To be fair, I used to have BrightHouse roadrunner at this location and I consistently outperformed the rated speeds with them as well. There was a noticeable dip at "prime" hours with brightouse but even then the connection never went below the rated speed. Interestingly, youtube performed much better; I assume youtube has some kind of mirror server on the brighthouse network.

Sync vs Useful rates (2)

DeHackEd (159723) | more than 3 years ago | (#37094110)

I know DSL, being an ATM-based technology and often subjected to PPPoE overhead, will score lower than rated. I have a 5 megabit connection but that's the sync rate. You can realistically expect to lose 9-10% just from the above overheads. That rather fits with the graphs I'm seeing.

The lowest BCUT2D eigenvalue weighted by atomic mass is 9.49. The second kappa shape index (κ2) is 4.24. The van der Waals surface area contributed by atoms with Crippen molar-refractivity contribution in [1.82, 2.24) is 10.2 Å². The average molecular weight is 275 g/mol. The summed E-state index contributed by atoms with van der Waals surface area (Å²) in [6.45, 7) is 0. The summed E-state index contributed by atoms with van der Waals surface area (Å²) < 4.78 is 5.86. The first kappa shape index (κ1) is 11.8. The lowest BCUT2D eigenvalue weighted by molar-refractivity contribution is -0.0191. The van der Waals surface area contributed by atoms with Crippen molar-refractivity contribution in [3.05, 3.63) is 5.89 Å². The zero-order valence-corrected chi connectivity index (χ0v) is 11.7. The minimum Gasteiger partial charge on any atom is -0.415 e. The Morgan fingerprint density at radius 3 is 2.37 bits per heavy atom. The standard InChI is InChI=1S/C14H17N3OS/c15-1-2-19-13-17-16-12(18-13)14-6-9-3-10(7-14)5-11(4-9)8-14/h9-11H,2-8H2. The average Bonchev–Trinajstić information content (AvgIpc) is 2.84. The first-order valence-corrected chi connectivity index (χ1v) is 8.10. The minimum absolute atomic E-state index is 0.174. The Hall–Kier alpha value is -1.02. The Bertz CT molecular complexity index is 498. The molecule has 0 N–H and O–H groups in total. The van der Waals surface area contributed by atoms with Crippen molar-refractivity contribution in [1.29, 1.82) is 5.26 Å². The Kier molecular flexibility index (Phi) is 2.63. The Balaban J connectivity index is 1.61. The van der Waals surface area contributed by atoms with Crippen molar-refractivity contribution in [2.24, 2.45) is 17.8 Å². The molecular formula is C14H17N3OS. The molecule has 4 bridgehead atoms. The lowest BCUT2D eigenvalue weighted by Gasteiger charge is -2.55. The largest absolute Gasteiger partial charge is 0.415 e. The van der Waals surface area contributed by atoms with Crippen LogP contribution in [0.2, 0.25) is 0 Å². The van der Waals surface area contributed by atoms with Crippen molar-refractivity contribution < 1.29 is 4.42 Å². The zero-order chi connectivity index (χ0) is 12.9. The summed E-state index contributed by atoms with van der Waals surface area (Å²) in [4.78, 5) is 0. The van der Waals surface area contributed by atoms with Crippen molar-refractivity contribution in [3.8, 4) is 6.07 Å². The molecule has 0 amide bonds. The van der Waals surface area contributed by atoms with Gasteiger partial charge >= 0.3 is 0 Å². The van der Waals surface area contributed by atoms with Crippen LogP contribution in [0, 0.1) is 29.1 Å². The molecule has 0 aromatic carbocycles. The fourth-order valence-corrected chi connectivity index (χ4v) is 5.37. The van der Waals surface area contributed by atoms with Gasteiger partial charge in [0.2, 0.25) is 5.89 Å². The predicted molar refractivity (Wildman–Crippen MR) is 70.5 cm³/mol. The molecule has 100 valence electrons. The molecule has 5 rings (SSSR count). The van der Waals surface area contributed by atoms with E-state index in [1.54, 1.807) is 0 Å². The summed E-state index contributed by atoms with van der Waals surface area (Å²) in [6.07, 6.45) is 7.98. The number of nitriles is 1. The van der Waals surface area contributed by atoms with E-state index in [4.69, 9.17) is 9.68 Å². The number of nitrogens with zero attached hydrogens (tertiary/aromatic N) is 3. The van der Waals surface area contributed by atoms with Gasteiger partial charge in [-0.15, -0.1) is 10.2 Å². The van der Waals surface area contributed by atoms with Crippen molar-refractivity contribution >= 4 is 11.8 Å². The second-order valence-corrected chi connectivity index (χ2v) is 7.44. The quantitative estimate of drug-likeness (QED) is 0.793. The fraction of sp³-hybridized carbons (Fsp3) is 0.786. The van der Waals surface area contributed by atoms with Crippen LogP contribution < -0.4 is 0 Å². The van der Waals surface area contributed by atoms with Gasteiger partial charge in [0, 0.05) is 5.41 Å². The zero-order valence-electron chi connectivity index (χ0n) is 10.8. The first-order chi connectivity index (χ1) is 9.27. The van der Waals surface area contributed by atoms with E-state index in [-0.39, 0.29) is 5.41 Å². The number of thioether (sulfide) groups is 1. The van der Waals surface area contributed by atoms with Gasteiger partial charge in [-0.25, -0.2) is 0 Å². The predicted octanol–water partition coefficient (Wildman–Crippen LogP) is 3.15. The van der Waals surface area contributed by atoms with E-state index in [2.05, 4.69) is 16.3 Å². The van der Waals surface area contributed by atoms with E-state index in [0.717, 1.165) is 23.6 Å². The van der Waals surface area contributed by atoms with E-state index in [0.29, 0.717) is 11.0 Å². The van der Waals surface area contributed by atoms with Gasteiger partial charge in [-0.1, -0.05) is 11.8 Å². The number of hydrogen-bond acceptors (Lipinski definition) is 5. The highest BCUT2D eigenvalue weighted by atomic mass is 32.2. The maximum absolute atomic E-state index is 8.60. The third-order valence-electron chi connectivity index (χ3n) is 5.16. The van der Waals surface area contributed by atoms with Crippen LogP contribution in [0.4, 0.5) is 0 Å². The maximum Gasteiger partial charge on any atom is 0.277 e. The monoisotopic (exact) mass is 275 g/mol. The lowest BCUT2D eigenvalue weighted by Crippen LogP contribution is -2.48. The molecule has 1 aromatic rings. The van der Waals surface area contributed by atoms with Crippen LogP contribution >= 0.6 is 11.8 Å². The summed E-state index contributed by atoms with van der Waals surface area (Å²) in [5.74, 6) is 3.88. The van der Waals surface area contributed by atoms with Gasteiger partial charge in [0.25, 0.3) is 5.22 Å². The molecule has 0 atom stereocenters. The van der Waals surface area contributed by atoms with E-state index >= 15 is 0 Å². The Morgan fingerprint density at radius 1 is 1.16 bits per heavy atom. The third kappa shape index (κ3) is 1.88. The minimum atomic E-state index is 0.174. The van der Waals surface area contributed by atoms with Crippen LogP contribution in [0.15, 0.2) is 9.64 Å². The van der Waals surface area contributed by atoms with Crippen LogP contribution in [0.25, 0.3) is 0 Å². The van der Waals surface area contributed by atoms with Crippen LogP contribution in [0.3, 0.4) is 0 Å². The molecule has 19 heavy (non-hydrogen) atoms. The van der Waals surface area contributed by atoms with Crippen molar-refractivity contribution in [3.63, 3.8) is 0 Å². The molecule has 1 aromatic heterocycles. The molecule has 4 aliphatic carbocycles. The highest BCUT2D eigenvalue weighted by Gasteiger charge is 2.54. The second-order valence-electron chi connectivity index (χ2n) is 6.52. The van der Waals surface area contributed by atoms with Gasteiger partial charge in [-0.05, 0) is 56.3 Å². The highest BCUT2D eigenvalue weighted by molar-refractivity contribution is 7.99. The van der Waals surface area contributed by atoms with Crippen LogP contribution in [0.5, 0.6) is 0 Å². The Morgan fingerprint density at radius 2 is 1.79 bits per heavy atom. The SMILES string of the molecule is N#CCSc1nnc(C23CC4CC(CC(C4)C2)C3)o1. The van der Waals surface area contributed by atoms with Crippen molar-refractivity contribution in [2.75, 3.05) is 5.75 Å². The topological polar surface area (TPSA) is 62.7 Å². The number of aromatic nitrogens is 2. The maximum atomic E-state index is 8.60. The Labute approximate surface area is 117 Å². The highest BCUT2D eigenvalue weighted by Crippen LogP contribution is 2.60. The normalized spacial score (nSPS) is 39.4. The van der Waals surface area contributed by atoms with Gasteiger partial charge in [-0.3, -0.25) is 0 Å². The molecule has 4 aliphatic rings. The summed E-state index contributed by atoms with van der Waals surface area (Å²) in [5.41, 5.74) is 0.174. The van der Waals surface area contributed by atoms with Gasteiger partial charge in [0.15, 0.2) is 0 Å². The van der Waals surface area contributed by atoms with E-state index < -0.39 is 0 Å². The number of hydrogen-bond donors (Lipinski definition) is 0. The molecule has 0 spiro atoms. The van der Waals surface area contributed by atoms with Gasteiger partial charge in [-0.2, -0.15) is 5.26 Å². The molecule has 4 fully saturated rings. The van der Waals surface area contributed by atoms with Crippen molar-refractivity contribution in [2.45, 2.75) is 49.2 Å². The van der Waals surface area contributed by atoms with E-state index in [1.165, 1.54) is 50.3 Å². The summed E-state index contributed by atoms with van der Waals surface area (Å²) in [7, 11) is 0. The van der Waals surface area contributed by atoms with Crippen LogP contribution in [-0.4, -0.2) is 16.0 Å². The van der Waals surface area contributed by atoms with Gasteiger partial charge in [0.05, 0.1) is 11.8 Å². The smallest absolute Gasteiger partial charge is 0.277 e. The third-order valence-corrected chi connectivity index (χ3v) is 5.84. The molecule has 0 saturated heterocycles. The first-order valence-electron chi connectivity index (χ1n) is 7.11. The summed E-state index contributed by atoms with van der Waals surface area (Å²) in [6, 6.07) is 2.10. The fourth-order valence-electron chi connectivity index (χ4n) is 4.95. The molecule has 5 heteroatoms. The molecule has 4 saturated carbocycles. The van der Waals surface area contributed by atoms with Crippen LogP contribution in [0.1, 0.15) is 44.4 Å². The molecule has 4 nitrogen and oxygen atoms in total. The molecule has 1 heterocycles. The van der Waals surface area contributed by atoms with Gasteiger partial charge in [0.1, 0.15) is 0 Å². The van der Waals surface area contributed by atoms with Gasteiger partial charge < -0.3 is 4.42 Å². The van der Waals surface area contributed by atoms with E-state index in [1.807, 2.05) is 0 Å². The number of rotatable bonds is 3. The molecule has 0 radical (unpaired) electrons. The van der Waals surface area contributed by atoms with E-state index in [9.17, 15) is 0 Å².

I've seen some ISPs compensate by setting the sync rate above the advertised rate but most don't.

Re:Sync vs Useful rates (1)

Stenchwarrior (1335051) | more than 3 years ago | (#37094178)

That's all fine and well for techies who understand how it all works, but what about Mr. and Mrs. John Q public who want what they are paying for?

Re:Sync vs Useful rates (1)

Dunbal (464142) | more than 3 years ago | (#37094322)

Yeah it's like a car (what other analogy should I use?) being advertised as capable of doing 500mph except when you read the fine print or complain a techie comes out to explain that those tests were actually done in a vacuum and there's this little thing called wind resistance that limits the practical speed of your car to 100mph.

Re:Sync vs Useful rates (0)

Anonymous Coward | more than 3 years ago | (#37094362)